Should we be capitalising staff costs relating to software development?

Should we be capitalising staff costs relating to software development?

In the start-up or growth phase of a technology company, staff costs are generally expensed through the statement of profit or loss. Over time, as a company matures and headcount grows, the company may hire dedicated software developers who can become a significant cost centre. The question of whether these staff costs should be capitalised as an intangible asset often arises, and some uncertainty can exist as to the point in time in which capitalisation of these costs should commence.

This article covers the three key questions that should be asked prior to capitalising staff costs relating to software development. These questions are based on the requirements of AASB 138 Intangible Assets.

Is the staff cost incurred as part of research or is it a development cost?

An intangible asset cannot be recognised in relation to costs incurred during the research phase of an asset. These costs must be expensed as they are incurred. Research activities focus on obtaining knowledge, assessing options and feasibility studies.

Conversely, costs incurred in the asset's development phase can be capitalised. Development costs are generally related to the software asset's actual coding in a sandbox environment and the testing performed to ensure it is performing as designed.

It is important to make this distinction to ensure research costs are not being inappropriately capitalised.

What is the asset being developed, and will it generate future economic benefits?

While software developers will likely spend their time developing multiple assets without recording how they are spending their time, it is essential to define the asset or assets being developed. An entity may have many different assets that are in different stages of production. Clearly defining what these assets are and what phase they are up to (e.g. research, development, asset in use) will be a key driver for decisions made on which assets can be capitalised.

Once these assets have been defined, there is then a requirement to demonstrate that they will generate future economic benefits. While this may not be clear in the early phases, as development continues, the ongoing feasibility of the software asset would be considered to ensure that future benefits will be generated from the asset.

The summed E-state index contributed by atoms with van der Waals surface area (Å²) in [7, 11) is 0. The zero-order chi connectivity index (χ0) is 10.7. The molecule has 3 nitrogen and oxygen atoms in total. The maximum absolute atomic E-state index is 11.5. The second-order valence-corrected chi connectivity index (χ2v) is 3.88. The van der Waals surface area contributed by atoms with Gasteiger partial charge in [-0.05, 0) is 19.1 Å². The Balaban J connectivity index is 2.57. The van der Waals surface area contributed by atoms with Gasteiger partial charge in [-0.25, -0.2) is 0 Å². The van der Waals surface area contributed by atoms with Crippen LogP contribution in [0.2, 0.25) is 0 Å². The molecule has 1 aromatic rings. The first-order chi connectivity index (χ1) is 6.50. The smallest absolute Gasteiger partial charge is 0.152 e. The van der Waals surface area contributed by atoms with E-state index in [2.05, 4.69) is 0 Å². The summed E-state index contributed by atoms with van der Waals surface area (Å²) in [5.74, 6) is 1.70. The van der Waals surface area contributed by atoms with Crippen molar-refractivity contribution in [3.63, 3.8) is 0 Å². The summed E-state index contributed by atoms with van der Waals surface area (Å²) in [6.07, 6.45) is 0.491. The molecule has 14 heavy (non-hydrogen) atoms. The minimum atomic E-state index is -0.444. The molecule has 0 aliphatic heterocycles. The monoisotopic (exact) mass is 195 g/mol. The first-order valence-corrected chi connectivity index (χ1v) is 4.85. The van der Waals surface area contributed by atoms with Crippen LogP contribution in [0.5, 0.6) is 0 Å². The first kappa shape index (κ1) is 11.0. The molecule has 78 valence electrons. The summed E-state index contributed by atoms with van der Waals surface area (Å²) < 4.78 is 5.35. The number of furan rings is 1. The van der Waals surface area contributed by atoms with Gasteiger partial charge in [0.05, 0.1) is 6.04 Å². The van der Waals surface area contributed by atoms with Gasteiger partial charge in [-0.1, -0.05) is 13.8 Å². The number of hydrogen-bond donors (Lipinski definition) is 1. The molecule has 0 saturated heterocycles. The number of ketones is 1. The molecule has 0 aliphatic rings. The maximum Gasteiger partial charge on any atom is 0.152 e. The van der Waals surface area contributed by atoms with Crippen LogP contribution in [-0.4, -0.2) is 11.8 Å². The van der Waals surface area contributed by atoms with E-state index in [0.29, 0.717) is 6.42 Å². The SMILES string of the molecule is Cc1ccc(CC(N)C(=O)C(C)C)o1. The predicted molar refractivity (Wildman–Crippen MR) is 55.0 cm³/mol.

Can the cost of the developed asset be reliably measured?

It may seem simple to calculate the specific cost of deploying software developers. While staff members’ salaries are readily available, the key challenge is assessing the proportion of time spent developing specific assets outside of time spent undertaking research, maintenance, and day-to-day operational work.

This challenge is often overcome by obtaining timesheet or ‘ticket’ data from developers, which can provide insight into how their time is being spent. Before capitalising staff costs, a solution to determine the specific time spent on each asset (and what tasks are being performed) should be implemented to ensure that time spent can be reliably measured.

While the above considerations are crucial in assessing whether an intangible project cost can be recognised, they don’t exist in isolation, and it is important to consider the requirements of AASB 138 Intangible Assets in full when assessing this for your own business.

If the criteria are met to capitalise certain development costs, it is also important to consider the asset’s appropriate useful life, which will impact the annual amortisation expense and also whether any impairment indicators are present based on the requirements of AASB 136 Impairment of Assets (which require certain intangible assets to be assessed for impairment on an annual basis).

How BDO can help

Our Technology, Media & Telecommunications experts can help you to assess whether the requirements of AASB 138 Intangible Assets apply to your staff costs. Contact us today.